Why Allegory Now? | cfp.english.upenn.edu
by Jessica C. Murphy
The University of Manchester invites scholars and early researchers to submit papers for the conference ‘Why Allegory Now?’, an interdisciplinary event which will allow a forum of discussion on the disparate ways in which allegory has been used throughout history, and consider how such an elusive yet prominent form can be interpreted today.
The conference asks: What is allegory and why is it relevant today? Can allegory be best understood as a genre, a technique, a mode, a rhetorical device or a trope? Is allegory the practice of writing, interpreting or representing? Can allegory only be understood in relation to its history? Is all allegory ideological? Is all language allegorical?
From early Greek examples, such as Plato’s Allegory of the Cave, through to Renaissance poetry, Orwell’s Animal Farm and The Matrix trilogy, allegories have been used by philosophers, theologians, artists and authors to express complex ideas in simplified and universal terms. Despite Maureen Quilligan’s suggestion that ‘the status of allegory has been low since the early nineteenth century’ (Quilligan, 1992), it underpins many aspects of modern life, as Brenda Machosky points out: ‘embedded in museum displays, providing structure for scientific thought, underlying the legal system, evading the hegemony of the idea, allegory is thriving in the twenty-first century’ (Machosky, ed., 2010). Machosky’s argument is potent given the number of recent studies on the topic (Machosky, ed., 2010; Tambling, 2004 and 2010; Struck and Copeland, eds., 2010), which have served to renew interest in the various forms and uses of allegory across the arts, humanities and languages. As such, this event will consider allegory in fictional and non-fictional literature, film, art, history, religion and cultural theory.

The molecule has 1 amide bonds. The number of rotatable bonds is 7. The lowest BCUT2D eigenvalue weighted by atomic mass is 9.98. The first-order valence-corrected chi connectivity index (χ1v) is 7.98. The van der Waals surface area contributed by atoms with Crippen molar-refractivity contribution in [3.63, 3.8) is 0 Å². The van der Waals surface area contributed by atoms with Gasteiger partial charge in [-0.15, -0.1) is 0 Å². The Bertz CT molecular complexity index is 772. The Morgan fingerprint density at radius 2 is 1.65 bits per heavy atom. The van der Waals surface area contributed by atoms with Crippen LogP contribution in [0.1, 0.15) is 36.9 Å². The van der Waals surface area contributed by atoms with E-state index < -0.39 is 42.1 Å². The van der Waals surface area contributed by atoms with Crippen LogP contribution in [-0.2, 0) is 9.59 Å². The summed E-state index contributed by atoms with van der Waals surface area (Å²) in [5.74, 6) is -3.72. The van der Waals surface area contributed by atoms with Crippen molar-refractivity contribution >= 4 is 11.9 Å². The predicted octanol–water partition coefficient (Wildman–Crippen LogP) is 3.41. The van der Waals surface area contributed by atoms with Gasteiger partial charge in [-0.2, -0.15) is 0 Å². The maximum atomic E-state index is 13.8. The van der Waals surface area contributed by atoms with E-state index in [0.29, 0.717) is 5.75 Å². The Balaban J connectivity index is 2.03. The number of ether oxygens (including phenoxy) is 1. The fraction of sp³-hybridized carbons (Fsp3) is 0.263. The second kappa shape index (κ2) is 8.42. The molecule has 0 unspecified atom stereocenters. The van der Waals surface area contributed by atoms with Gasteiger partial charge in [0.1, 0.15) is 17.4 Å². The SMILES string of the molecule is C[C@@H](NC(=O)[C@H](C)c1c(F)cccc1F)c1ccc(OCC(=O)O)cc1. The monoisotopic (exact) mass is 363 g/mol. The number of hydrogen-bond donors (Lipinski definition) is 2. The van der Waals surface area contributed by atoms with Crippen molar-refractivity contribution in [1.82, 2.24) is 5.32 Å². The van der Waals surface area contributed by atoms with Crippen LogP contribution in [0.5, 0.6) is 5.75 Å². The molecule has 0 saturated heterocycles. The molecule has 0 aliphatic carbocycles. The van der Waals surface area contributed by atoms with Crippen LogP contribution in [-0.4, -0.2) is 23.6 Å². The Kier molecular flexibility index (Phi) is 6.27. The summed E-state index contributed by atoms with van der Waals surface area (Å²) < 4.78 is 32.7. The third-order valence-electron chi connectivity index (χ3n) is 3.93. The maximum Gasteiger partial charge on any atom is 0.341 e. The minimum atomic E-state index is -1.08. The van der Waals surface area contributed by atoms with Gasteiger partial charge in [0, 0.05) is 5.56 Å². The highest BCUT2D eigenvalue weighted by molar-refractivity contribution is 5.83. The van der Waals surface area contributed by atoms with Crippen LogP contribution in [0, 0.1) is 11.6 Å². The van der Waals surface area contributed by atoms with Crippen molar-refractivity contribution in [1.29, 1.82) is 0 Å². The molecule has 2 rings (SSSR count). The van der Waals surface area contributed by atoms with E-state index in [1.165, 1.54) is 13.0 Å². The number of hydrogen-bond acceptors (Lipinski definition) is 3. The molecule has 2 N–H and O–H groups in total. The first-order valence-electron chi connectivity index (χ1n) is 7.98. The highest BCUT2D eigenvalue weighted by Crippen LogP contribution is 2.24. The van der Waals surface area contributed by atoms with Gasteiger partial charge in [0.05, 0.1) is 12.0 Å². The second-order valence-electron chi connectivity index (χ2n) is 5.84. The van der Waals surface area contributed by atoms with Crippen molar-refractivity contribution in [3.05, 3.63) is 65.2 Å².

We warmly invite proposals for twenty minute papers from postgraduates and early career researchers from any branch of arts and humanities. Key topics may include (but are not limited to):
• Myths and fables from Ancient Greece to modern film
• National allegories in colonial and postcolonial contexts
• Medieval and Renaissance secular or religious allegories
• Allegorical concepts of history
• Theories of allegory and allegoresis
• Sign, symbol, emblem and allegory
Please send your abstract of 250-300 words to email@example.com along with your name, affiliation and title of paper.
The deadline for submissions is Monday January 3rd 2011. Acknowledgement of receipt of proposal will be sent. Selection of papers will be done by Monday January 24th 2011.
We are also delighted to offer two bursaries of £100 which will be awarded to postgraduate speakers on any Renaissance-related topics courtesy of the Society for Renaissance Studies, www.rensoc.org.uk.
If you have any questions regarding the conference and/or proposal, please direct all enquiries to Jade Munslow Ong and Matthew Whittle at firstname.lastname@example.org. Registration will open from January 31st 2011.